12 Womble Carlyle Sandridge & Rice, PLLC 12 ASSUMPTIONS PRIOR TO “MELTDOWN” Risk-based pricing of subprime loans and of financial instruments backed by loans Continued low-rate environment and home price appreciation continue to rise Borrowers would be able to refinance or sell their way out “Healthy economy” and continued demand worldwide for RMBS and related assets

13 Womble Carlyle Sandridge & Rice, PLLC 13 WHERE ARE WE NOW? 2 nd quarter 2008, may not have hit “bottom” yet – foreclosures continuing to rise, home prices stagnant Financial institutions still struggling with valuation of assets and capital Full extent of potential losses not known, particularly counterparty risk in credit default swaps ($41 trillion) “Worldwide liquidity crisis” keyed to realization that market overheated

14 Womble Carlyle Sandridge & Rice, PLLC 14 WHERE ARE WE NOW? - cont’d Defaults and foreclosures are climbing still Home price appreciation has become depreciation in many markets Increasing inventory of unsold homes, and major home-builders excess inventory Congress has not done much (yet)

15 Womble Carlyle Sandridge & Rice, PLLC 15 WHERE ARE WE NOW? - cont’d Presidential candidates all have ideas Media “feeding frenzy” and the search for blame Reaching the “third phase” of any economic cycle, i.e. (1) Boom, (2) Bust, (3) Recrimination

16 Womble Carlyle Sandridge & Rice, PLLC 16 ILLIQUIDITY EVERYWHERE Muni bonds and auction rate securities – impact of bond insurer downgrades Leveraged corporate transactions in decline RMBS market for subprime almost dead Commercial real estate being “watched” Int’l investors shaken up

17 Womble Carlyle Sandridge & Rice, PLLC 17 U.S. GOVERNMENT ACTIONS US Treasury support of ASF & Lifeline programs Fed’s lowering rates, to unblock liquidity – more home loan refis, e.g. Bear Stearns buyout and federal government “guaranty” US Treasury comprehensive market restructure proposal

18 Womble Carlyle Sandridge & Rice, PLLC 18 WHAT ELSE CAN WE EXPECT? Legislation – Federal & State Regulation – Federal Banking Agencies Market-Based Solutions – e.g., HOPENOW; private companies (loan servicers) The “numerator problem” driving policy decisions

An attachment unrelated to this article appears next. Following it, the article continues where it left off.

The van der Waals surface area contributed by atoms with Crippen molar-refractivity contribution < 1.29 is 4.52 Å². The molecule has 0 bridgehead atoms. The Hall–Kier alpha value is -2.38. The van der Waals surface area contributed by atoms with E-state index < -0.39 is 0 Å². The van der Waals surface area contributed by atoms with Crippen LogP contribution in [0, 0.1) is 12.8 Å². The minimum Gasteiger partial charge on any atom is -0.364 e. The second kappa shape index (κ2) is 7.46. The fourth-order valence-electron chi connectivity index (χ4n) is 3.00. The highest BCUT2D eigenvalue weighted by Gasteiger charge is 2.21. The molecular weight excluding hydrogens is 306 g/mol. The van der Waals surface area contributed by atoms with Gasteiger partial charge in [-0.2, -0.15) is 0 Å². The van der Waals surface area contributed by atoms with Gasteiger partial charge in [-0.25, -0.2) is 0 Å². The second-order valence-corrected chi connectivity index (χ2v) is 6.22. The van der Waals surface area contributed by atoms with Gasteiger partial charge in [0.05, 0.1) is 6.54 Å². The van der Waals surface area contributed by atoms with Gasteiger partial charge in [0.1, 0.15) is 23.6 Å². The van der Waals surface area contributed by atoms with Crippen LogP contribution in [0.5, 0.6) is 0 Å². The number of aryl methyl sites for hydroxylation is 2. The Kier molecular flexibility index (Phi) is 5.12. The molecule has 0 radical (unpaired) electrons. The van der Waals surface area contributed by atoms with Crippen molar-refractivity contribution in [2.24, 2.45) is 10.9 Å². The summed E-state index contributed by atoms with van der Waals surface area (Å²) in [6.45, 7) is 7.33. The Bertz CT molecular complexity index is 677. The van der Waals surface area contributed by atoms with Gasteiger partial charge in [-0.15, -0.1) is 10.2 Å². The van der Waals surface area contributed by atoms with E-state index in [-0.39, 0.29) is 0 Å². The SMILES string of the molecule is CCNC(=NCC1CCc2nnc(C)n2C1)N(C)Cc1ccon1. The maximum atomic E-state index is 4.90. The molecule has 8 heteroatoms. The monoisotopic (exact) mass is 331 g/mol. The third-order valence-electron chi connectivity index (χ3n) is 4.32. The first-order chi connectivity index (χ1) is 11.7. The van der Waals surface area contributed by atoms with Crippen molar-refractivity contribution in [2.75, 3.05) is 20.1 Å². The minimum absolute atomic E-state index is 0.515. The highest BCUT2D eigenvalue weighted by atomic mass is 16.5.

19 Womble Carlyle Sandridge & Rice, PLLC 19 FEDERAL LEGISLATION 2008 Economic stimulus package contained mortgage-related relief Comprehensive 2007 “reform” bills from US Congress– Frank bill; Dodd bill  Regulation of underwriting, loan terms, loan originators – “won’t let this happen again”  “Something for everyone,” esp. Frank bill Tax; bankruptcy “cramdown”; FHA reform

20 Womble Carlyle Sandridge & Rice, PLLC 20 FEDERAL LEGISLATION cont’d “Piecemeal” approach in recent Senate bill Government funds to buy or guaranty loans – e.g. FHA expansion Expect more hearings on the Hill Election year politics may make a difference – stay tuned

21 Womble Carlyle Sandridge & Rice, PLLC 21 FEDERAL REGULATION OTS unfair and deceptive trade practices proposal Federal Reserve Board proposed amendments to Regulation Z Comprehensive RESPA reform proposal from HUD Increased attention to “asset quality” in exams, particularly state banking regulators

22 Womble Carlyle Sandridge & Rice, PLLC 22 STATE LEGISLATION Limited steps from GA legislature in 2008 – foreclosure bill Field wide open in SC – likely see comprehensive bills moving in SC Enormous amount of state activity in ’08, following on heels of comprehensive bills in 2007

23 Womble Carlyle Sandridge & Rice, PLLC 23 MARKET-BASED SOLUTIONS “Teaser freezer” implementation through HOPENOW Loan modification and workout programs being implemented by industry participants Emerging community-based assistance programs (banks may be expected to help) Will large employers become involved?

24 Womble Carlyle Sandridge & Rice, PLLC 24 QUESTIONS? Donald C. Lampe Womble Carlyle Sandridge & Rice, PLLC Charlotte, NC (704)